Infographic on 5 thoughts on excess weight in cats

This is a pretty basic infographic but I feel that it is useful to restate the basics from time to time. It depends on the person but there is no doubt that many cat owners still don’t really understand the need to watch calorie input and to burn more energy through exercise. For humans that means being tough on oneself. In older age when the human metabolism declines, there has to be a steep reduction in the amount of food eaten. Cat metabolism declines at a much earlier age with neutering. But the issue is easily overcome if it results in weight gain.

Infographic on 5 thoughts on excess weight in domestic cats.
Infographic on 5 thoughts on excess weight in domestic cats. Image by MikeB at PoC.
Two useful tags. Click either to see the articles:- Toxic to cats | Dangers to cats

Perhaps the single biggest reason for weight gain in domestic cats is the simplest: overfeeding. It is so easy to drift into this error in cat caregiving. Sometimes cats can become obsessed with food out of boredom and some foods are addictive. I am fortunate in that my male cat, if anything, has the opposite problem. He can be slender. He can eat what he likes when he likes including treats and there is no weight gain.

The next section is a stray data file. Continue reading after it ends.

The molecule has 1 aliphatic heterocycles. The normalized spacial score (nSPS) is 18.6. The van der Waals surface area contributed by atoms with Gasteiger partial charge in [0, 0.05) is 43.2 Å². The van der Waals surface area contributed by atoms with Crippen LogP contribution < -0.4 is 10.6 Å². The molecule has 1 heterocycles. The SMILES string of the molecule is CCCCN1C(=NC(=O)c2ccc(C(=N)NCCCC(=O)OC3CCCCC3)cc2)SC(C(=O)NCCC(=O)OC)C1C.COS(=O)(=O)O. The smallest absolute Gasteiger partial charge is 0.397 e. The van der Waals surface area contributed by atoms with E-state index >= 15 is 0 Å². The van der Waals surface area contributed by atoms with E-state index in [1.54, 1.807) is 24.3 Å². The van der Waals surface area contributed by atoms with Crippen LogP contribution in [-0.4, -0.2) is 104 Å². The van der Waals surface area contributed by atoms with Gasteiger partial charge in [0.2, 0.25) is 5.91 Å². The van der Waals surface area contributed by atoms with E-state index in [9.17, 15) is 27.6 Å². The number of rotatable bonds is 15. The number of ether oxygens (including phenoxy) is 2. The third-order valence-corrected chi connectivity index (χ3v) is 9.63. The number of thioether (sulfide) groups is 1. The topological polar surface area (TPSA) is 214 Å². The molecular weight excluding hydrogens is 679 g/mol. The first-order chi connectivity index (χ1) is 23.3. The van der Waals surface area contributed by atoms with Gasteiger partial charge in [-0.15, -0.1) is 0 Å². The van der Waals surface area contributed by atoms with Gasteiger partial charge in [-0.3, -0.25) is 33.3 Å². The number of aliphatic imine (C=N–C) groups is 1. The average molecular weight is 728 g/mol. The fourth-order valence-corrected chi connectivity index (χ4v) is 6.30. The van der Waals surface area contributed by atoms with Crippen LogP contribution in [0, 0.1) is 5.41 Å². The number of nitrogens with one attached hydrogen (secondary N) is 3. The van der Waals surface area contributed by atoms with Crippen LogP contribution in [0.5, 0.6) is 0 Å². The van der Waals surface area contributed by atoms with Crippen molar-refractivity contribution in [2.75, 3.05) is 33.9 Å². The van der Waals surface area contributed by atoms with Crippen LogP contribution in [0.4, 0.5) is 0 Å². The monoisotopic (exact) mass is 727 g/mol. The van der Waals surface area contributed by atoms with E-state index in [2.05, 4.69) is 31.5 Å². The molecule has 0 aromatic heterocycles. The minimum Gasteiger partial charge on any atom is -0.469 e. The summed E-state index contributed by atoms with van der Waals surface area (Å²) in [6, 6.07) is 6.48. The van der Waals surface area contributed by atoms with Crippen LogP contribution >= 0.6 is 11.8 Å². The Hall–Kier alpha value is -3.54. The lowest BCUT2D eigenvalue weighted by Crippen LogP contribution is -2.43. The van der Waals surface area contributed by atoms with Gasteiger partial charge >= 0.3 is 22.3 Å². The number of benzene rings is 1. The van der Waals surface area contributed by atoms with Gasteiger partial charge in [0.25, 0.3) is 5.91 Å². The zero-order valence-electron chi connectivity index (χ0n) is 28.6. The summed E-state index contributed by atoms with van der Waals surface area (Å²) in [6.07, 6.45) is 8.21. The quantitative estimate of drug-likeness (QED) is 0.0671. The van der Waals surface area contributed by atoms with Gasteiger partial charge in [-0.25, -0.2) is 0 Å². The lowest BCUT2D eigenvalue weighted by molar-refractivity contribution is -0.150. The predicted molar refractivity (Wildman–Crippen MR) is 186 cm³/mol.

The main reason is that he is an indoor/outdoor cat. He burns an awful lot of energy, most of it at night when he is very active. It highlights the potential downside of the current trend to a full-time indoor cat lifestyle.

Keeping a cat indoors full-time is not simply about closing the exterior doors and windows. It requires the provision of an adequate and effective substitute to the outdoors as a place where domestic cats burn energy and stimulate their minds. Nowhere near enough cat caregivers make the effort to do this.

Weight loss

Once obesity in a feline is recognised and it doesn’t always happen as the owner has normalised it, driving down a cat’s weight can be hard as it is tricky to see gradual weight loss and it has to be gradual to avoid fatty liver disease. Also, it requires a change in human attitude, a bit step sometimes.

The key is commitment and to weigh the cat every two or three weeks when on a weight reducing diet. When the target weight has been attained there needs to be a new, long-term diet which exactly meets the energy burning needs of the cat concerned and not a return to the old ways.

Below are some more articles on obesity.

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